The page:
A few years from now, the intersection of 12th and Jackson at the heart of Little Saigon will look and feel completely different. Many of the one- and two-story retail buildings with parking lots in front will give way to multi-story apartment buildings, ground floor retail and underground parking.
The southwest corner will also be transformed, but in a different way. A 400-square-foot public open space will beckon area residents, employees and visitors to sit outside, visit together, and enjoy bubble tea or a take-out meal from a local Southeast Asian restaurant.
This is a rare opportunity to use privately-owned land as public open space. Asian Pacific Properties, which owns the parking lot and adjacent retail building, is making this land available at no cost for the good of the neighborhood. The retail tenants are willing to help maintain the park.
An Huynh, Public Space & Community Coordinator for Seattle Chinatown International District Preservation and Development Authority and project manager for the park, noted that the idea for the park came out of a long-standing community concern that Little Saigon has almost no public open space and very few trees or patches of green. “While Little Saigon’s cultural character is expressed by all the Vietnamese businesses clustered around 12th and Jackson, the streets and sidewalks could be anywhere,” said Huynh. “This park will show private property owners and developers and the City, as owner of the right of way, how the area’s Vietnamese heritage can contribute to its livability.”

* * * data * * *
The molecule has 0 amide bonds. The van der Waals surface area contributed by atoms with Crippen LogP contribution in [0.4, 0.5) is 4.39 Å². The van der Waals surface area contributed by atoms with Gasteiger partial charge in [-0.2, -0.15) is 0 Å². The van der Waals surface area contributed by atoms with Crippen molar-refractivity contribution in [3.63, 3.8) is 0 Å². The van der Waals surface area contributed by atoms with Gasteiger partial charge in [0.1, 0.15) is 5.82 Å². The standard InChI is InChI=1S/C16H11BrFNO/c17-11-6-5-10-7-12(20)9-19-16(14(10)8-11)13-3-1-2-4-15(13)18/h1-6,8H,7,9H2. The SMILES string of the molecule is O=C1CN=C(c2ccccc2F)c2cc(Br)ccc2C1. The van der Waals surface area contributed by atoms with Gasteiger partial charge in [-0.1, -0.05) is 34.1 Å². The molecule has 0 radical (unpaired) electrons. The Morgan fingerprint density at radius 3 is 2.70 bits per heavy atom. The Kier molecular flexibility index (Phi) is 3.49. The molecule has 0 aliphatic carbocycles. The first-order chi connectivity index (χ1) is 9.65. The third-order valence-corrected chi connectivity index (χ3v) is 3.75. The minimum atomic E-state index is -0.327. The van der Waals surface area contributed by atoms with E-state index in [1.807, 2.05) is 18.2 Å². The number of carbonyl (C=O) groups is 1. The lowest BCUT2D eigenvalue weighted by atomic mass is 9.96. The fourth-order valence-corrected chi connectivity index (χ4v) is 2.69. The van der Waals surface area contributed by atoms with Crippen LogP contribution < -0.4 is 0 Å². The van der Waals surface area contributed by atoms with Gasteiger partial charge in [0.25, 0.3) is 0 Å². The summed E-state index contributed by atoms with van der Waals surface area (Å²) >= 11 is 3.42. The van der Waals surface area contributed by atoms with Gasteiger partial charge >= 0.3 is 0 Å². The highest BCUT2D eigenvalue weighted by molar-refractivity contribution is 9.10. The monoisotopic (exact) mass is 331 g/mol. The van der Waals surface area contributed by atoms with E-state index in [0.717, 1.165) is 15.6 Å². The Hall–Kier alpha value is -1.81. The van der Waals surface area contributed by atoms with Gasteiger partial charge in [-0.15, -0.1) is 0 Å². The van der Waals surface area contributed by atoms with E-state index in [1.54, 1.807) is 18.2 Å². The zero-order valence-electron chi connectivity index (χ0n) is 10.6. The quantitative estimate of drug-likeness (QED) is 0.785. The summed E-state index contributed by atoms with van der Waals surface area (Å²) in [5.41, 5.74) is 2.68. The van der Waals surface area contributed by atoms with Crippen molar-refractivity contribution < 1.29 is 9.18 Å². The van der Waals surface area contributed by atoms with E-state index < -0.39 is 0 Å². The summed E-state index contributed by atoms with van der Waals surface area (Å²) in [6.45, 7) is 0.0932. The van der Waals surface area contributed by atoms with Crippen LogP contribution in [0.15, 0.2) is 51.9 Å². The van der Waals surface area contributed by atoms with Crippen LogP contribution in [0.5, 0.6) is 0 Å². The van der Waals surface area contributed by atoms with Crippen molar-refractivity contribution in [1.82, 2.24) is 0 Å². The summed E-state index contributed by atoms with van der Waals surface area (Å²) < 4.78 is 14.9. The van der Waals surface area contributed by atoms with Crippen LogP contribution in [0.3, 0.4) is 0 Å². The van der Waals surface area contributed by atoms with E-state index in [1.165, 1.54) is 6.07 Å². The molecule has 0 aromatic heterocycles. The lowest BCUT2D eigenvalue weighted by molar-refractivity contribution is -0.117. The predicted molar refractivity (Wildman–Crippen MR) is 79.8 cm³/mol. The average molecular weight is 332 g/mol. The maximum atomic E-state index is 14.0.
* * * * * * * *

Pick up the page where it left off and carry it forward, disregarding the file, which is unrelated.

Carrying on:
For two days in September, the site was transformed into a temporary park, as part of worldwide PARK(ing) Day, with around 50 sites in Seattle. In March, at an open house at Summit School, community members responded to a variety of design options. A $5,000 grant from Yesler Community Collaborative early in 2016 assisted the community in implementing its vision.
For Huynh the process of designing the park has been rewarding. She has enjoyed getting to know the local business people and appreciates their design ideas, “The couple that owns Bubble Tea Fresh Fruit suggested tiles because they are colorful and remind them of home,” she said, “or a tall tree because the neighborhood doesn’t have any shade. From these points of feedback, you get into a conversation about what it means to have a business in Little Saigon. Now I walk in and we pick up where we left off. We’ve established a relationship from this little project.”
Designer Mackenzie Waller of Framework, a multidisciplinary design firm, is using the community input to shape a welcoming and safe community space made of long-lasting materials. The intent is to create as space that celebrates those who live and work in Little Saigon. Huynh expects construction of the park late this summer, along with installation of painted crosswalks at 12th and Jackson.